Burna Boy and AKA [Photo: Instagram @burnaboygram/akaworldwide]

The beef between South African rap heavyweight AKA and Nigerian superstar Burna Boy has reportedly died down months after it escalated following xenophobic attacks in several ‘Mzanzi’ townships.

Weighing in on Burna Boy’s loss at the Grammy Awards on Sunday, January 26, AKA defended the Afro-fusion artist from trolls after failing to bag the Best World Music award at the Staples Centre, Los Angeles, California.

“I never hated Burna Boy. All I did was stand up for my country. I think it’s time to move past this narrative. It’s tired. Like I said, even a nomination is a huge achievement.

“What you should have done is focus on the positive instead of thinking about me and my country. In any case, Burna is still a champion. We still consider him a winner,” tweeted AKA.

Read Also: South African rapper AKA defends self over Xenophobia sentiments

The award was won by Beninese singer-songwriter, actress and activist Angelique Kidjo who took her fourth gong at the 62nd Grammy Awards.

Angelique Kidjo at the Grammy Awards [Photo: Courtesy]

A bitter-sweet moment for the African Giant star who gave a shout out to Kidjo; a peer he collaborated with in the hit song Different.

“I love you forever Angelique Kidjo and every single person that rooted for me, I don’t take any of it lightly! The world get ready because we’re all coming!”

A message of positivity and triumph riveted by super English model, actress, and businesswoman Naomi Campbell who also opined that Burna Boy will always be a winner.

"First, I want to say deepest congratulations to Angelique Kidjo for her award on Sunday, and thank you to you for spreading light and opening minds through your music... And to our African giant, Burna Boy... it is only due to lack of education that you have not been honored with the accolades you so truly deserve. You are always a winner in our hearts. Always.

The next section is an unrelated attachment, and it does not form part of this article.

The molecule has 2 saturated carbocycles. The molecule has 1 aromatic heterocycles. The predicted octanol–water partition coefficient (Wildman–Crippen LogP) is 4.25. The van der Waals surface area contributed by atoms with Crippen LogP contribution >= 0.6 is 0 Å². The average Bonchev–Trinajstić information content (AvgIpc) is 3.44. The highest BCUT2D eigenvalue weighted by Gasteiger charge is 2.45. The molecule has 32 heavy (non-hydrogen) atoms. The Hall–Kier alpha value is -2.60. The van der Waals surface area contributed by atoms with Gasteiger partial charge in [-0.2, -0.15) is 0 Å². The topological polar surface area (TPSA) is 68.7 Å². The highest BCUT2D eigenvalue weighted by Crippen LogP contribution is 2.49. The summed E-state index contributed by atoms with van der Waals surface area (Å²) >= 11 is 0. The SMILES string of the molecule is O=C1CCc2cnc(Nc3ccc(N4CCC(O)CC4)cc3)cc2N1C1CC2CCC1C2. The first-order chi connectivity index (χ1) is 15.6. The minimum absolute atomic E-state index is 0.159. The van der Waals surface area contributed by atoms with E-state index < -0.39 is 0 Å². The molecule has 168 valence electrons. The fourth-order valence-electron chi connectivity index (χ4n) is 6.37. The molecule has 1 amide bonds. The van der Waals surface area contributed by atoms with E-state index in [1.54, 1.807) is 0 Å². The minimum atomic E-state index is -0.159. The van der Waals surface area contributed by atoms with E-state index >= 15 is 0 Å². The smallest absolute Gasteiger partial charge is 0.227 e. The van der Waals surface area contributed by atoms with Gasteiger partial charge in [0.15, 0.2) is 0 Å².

Read Also: Socialites, vixens in hotel hunt for Burna Boy

Naomi Campbell [Photo: Courtesy]

According to Campbell, Afrobeats was not getting its due; ‘weighed down by misrepresentation and curtailed as a vehicle for artistry in Africa’.

"To the Recording Academy, there is something that brings joy, strength and happiness to myself, and to so many people that hear it, and it is called Afrobeats. Afrobeats is a musical genre played on mainstream and primetime radio not only across the continent of Africa, but across the world...

"Recently, the genre was categorized into your ‘World Music’ category at the 2020 Grammys. This misrepresentation diminishes an entire genre in which such a high standard of talent has emerged; a genre that has been a force of hope and positivity for many, and a vehicle for artistry on the continent of Africa,” she wrote.

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